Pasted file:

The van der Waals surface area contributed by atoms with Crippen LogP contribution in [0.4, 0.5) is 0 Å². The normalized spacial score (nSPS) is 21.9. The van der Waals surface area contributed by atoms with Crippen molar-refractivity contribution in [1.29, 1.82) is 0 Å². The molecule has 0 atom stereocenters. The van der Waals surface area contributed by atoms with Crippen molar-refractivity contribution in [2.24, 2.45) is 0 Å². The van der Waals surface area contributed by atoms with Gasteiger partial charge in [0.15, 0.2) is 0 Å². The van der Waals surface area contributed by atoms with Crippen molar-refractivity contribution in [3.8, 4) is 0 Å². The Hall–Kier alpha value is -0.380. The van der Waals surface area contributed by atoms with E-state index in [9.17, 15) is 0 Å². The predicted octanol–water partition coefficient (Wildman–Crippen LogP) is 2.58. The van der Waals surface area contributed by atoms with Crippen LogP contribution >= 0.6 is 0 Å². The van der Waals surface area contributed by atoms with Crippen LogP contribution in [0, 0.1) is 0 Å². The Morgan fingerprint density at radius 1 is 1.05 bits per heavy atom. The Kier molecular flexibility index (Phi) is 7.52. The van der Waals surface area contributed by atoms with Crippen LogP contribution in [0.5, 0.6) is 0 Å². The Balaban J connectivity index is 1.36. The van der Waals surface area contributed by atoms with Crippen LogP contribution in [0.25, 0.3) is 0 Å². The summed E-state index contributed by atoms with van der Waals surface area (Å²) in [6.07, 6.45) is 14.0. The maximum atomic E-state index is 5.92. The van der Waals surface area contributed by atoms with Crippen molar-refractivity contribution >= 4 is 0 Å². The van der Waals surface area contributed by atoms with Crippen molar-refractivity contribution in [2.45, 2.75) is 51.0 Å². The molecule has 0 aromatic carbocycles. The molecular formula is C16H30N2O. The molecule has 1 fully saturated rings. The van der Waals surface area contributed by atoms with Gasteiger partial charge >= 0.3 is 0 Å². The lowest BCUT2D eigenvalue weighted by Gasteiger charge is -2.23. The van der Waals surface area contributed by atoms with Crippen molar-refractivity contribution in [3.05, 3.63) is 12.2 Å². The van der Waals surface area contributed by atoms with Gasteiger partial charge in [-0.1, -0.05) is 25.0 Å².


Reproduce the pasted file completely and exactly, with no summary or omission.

The van der Waals surface area contributed by atoms with Crippen LogP contribution in [0.4, 0.5) is 0 Å². The normalized spacial score (nSPS) is 21.9. The van der Waals surface area contributed by atoms with Crippen molar-refractivity contribution in [1.29, 1.82) is 0 Å². The molecule has 0 atom stereocenters. The van der Waals surface area contributed by atoms with Crippen molar-refractivity contribution in [2.24, 2.45) is 0 Å². The van der Waals surface area contributed by atoms with Gasteiger partial charge in [0.15, 0.2) is 0 Å². The van der Waals surface area contributed by atoms with Crippen molar-refractivity contribution in [3.8, 4) is 0 Å². The Hall–Kier alpha value is -0.380. The van der Waals surface area contributed by atoms with E-state index in [9.17, 15) is 0 Å². The predicted octanol–water partition coefficient (Wildman–Crippen LogP) is 2.58. The van der Waals surface area contributed by atoms with Crippen LogP contribution >= 0.6 is 0 Å². The van der Waals surface area contributed by atoms with Crippen LogP contribution in [0, 0.1) is 0 Å². The Morgan fingerprint density at radius 1 is 1.05 bits per heavy atom. The Kier molecular flexibility index (Phi) is 7.52. The van der Waals surface area contributed by atoms with Crippen LogP contribution in [0.5, 0.6) is 0 Å². The Balaban J connectivity index is 1.36. The van der Waals surface area contributed by atoms with Crippen LogP contribution in [0.25, 0.3) is 0 Å². The summed E-state index contributed by atoms with van der Waals surface area (Å²) in [6.07, 6.45) is 14.0. The maximum atomic E-state index is 5.92. The van der Waals surface area contributed by atoms with Crippen molar-refractivity contribution >= 4 is 0 Å². The van der Waals surface area contributed by atoms with Crippen molar-refractivity contribution in [2.45, 2.75) is 51.0 Å². The molecule has 0 aromatic carbocycles. The molecular formula is C16H30N2O. The molecule has 1 fully saturated rings. The van der Waals surface area contributed by atoms with Gasteiger partial charge >= 0.3 is 0 Å². The lowest BCUT2D eigenvalue weighted by Gasteiger charge is -2.23. The van der Waals surface area contributed by atoms with Crippen molar-refractivity contribution in [3.05, 3.63) is 12.2 Å². The van der Waals surface area contributed by atoms with Gasteiger partial charge in [-0.1, -0.05) is 25.0 Å².